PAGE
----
Written by Joel Funk
Looking at those buildings was like looking into a mirror. A disheveled and angsty outward appearance were only matched by a bone chillingly cold inside. The floors were nothing more than decaying, mold covered wood that had been buried by a layer of broken glass and new vegetation. Little nothings like Sarah Loves Paul were spray painted on the walls, and were aptly accompanied by gang signs and pentagrams. Each room contained it’s own variation of what I could only assume rotted flesh and decaying youth would actually smell like. These things that would normally serve as an extremely daunting warning to turn back became a curiosity fueled invitation that would eventually drag my friends and I deeper into what can only be described as a waking nightmare.
The sun was still out, but the light was becoming exponentially dimmer as time passed. What felt like minutes turned out to be hours that we spent doing nothing more than exploring this unholy temple of destruction. The longer we were there, the more evidence of past life we had found. High chairs, old clothes, and even a love note had been found in one room. A fully made bed in another. Each room slowly transformed into it’s own haunting time capsule. We ventured on, and the deeper into things we got, the harder the internal struggle to actually leave became.
The most inane, minuscule things became mind boggling masterpieces of nature that kept our feet cemented and yet still moving. More and more words were spray painted on walls as you progressed, slowly turning the walls into the pages of some twisted book that cataloged the inner thoughts of Greene County’s finest. When we finally made our way into the basement, the sky had been painted the darkest shade of black that I had seen in my eighteen years. There was a feeling of mutual decidedness lingering in the air, and we knew that unless we were being chased out, there was no way we were leaving. That sure feeling only lasted minutes. The very second Michelle heard what she claimed were footsteps and hushed voices, she let out the most gut wrenching, werewolf howling at the moon kind of scream that was accompanied by an incessant bout of crying and begging to leave. That paranoia spread like wildfire.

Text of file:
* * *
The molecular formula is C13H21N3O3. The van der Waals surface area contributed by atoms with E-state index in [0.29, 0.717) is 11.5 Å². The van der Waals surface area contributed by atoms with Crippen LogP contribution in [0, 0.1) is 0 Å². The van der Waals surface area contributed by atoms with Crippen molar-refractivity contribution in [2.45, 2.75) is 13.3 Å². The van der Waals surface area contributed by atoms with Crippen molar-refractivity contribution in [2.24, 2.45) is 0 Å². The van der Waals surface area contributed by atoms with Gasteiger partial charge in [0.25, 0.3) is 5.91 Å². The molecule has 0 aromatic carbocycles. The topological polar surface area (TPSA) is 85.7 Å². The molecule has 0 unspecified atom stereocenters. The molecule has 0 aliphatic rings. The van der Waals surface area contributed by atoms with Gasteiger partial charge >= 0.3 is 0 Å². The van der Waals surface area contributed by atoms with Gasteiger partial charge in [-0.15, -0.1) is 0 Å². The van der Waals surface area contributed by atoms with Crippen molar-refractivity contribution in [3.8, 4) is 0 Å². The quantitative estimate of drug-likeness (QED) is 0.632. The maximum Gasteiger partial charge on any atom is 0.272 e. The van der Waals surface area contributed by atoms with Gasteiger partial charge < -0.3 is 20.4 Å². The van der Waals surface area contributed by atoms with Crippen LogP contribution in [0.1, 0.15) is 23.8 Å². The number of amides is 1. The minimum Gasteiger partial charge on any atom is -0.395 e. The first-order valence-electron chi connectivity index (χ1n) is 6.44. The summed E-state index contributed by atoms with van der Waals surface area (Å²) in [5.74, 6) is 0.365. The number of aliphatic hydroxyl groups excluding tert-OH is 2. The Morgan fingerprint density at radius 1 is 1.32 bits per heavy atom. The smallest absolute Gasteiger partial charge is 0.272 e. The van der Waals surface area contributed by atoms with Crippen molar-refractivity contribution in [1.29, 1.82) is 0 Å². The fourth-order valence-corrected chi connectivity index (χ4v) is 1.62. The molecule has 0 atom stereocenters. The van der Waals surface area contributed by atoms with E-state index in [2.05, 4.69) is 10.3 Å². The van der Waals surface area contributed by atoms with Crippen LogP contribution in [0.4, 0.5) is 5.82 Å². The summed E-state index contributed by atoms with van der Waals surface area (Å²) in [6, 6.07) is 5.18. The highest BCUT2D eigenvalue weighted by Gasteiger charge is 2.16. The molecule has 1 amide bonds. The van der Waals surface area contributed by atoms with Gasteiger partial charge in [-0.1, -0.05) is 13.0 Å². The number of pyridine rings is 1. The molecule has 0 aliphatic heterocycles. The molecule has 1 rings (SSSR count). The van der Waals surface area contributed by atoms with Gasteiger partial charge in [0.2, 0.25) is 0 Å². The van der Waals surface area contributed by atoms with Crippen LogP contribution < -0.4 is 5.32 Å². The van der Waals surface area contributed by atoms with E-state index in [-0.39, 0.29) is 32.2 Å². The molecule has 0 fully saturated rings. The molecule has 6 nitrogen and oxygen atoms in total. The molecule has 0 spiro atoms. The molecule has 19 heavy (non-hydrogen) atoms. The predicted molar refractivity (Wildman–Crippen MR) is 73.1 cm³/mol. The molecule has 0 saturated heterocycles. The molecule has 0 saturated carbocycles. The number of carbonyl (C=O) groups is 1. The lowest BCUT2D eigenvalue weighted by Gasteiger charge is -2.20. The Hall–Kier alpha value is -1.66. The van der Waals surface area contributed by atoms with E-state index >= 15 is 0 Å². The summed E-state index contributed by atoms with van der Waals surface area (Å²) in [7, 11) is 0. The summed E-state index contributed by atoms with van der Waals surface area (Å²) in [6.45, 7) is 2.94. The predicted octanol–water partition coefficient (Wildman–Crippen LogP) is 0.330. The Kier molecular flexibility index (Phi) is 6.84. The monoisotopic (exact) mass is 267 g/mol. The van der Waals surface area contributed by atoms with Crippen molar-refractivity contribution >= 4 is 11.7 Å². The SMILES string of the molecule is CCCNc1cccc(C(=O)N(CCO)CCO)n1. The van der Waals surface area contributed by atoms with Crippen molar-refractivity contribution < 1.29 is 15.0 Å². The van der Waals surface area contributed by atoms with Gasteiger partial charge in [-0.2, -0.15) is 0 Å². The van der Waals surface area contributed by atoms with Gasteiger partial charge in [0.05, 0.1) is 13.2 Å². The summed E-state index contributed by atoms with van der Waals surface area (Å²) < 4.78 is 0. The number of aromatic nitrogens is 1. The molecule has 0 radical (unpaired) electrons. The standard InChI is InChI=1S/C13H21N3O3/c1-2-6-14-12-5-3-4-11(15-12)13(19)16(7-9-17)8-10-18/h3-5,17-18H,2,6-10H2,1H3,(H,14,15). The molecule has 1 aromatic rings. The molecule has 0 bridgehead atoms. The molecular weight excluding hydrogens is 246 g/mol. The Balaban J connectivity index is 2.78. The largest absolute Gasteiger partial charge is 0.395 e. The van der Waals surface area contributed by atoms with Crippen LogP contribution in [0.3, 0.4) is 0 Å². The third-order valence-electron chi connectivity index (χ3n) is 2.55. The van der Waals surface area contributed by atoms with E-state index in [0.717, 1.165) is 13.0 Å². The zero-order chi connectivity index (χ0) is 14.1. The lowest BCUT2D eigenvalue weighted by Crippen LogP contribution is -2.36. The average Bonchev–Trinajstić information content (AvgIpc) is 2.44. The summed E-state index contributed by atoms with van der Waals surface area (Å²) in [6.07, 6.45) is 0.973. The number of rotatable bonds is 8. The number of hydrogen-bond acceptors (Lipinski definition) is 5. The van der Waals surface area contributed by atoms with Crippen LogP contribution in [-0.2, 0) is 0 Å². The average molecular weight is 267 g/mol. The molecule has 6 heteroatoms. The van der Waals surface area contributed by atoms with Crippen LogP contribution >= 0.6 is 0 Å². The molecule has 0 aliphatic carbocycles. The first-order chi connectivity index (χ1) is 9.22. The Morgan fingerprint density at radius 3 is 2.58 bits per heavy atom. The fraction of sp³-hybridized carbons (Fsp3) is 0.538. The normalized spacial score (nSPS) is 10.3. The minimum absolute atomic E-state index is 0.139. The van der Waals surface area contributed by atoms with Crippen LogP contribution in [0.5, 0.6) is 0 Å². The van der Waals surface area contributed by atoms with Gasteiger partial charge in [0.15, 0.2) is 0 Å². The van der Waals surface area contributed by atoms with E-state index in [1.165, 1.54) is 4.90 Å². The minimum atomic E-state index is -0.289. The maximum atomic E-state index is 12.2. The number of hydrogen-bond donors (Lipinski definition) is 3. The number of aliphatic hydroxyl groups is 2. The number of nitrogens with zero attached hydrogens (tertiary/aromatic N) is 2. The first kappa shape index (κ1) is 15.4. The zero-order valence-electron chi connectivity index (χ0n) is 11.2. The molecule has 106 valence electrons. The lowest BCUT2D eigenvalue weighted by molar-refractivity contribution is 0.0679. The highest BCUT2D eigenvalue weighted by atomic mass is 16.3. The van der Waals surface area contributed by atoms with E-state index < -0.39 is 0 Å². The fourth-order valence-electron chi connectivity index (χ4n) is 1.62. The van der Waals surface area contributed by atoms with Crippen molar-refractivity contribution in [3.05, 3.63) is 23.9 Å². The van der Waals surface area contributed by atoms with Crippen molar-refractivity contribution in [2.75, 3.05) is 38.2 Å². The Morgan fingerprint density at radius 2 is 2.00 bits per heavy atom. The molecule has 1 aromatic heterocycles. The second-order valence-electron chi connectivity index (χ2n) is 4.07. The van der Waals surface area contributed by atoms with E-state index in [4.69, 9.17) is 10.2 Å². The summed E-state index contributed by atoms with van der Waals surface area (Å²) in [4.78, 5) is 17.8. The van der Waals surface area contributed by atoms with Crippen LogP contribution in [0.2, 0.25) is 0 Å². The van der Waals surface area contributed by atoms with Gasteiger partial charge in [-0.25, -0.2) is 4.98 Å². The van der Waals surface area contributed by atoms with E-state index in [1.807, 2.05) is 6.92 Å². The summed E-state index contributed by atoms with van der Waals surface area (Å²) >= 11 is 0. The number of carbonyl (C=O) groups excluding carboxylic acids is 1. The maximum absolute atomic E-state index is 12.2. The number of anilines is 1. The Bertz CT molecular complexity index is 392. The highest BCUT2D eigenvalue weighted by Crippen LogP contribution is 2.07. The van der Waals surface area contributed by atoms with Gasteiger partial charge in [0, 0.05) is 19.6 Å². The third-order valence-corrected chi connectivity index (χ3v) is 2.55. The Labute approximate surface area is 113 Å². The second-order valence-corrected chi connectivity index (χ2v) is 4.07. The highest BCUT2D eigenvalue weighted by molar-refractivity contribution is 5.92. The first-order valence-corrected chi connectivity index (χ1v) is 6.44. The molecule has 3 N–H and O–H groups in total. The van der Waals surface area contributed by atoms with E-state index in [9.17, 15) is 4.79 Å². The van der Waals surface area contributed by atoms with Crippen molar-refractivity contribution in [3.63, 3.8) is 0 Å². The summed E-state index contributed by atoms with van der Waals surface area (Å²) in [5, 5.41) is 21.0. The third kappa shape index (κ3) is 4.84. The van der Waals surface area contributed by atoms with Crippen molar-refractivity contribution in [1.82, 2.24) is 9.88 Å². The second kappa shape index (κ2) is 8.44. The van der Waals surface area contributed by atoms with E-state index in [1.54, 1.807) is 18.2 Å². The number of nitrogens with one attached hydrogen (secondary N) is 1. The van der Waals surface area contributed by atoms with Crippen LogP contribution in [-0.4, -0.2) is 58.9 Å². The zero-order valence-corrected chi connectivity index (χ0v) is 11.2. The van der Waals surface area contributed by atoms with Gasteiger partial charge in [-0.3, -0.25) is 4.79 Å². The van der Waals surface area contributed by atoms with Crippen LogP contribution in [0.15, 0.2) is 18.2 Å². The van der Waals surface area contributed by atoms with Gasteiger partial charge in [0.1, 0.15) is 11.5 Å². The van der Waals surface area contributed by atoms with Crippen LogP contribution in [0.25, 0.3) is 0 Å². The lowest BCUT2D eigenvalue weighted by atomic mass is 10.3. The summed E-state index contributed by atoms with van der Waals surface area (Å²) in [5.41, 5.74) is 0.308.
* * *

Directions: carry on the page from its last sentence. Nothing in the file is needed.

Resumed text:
The constant rustling of the shrubbery directly outside did nothing to aid the situation. Obviously, we were not the only people who knew this place existed. That fact was more than reassured when one of us noticed the freshly painted “Mike is back!” and empty six pack of Michelob Light on the floor beneath it. You could still smell the paint, and the random splatter drops of beer still had the concrete base of this building wet. We all sat there staring intently at it for minutes, taking turns using the only cell phone left alive as a flashlight so we could get our own view of it, even though we all stood less than four feet from it. We wanted to examine every detail, and maybe we wanted to believe that if it was in our heads. If we all denied it, it couldn’t be real. The room fell silent as we all turned and tried to ignore it.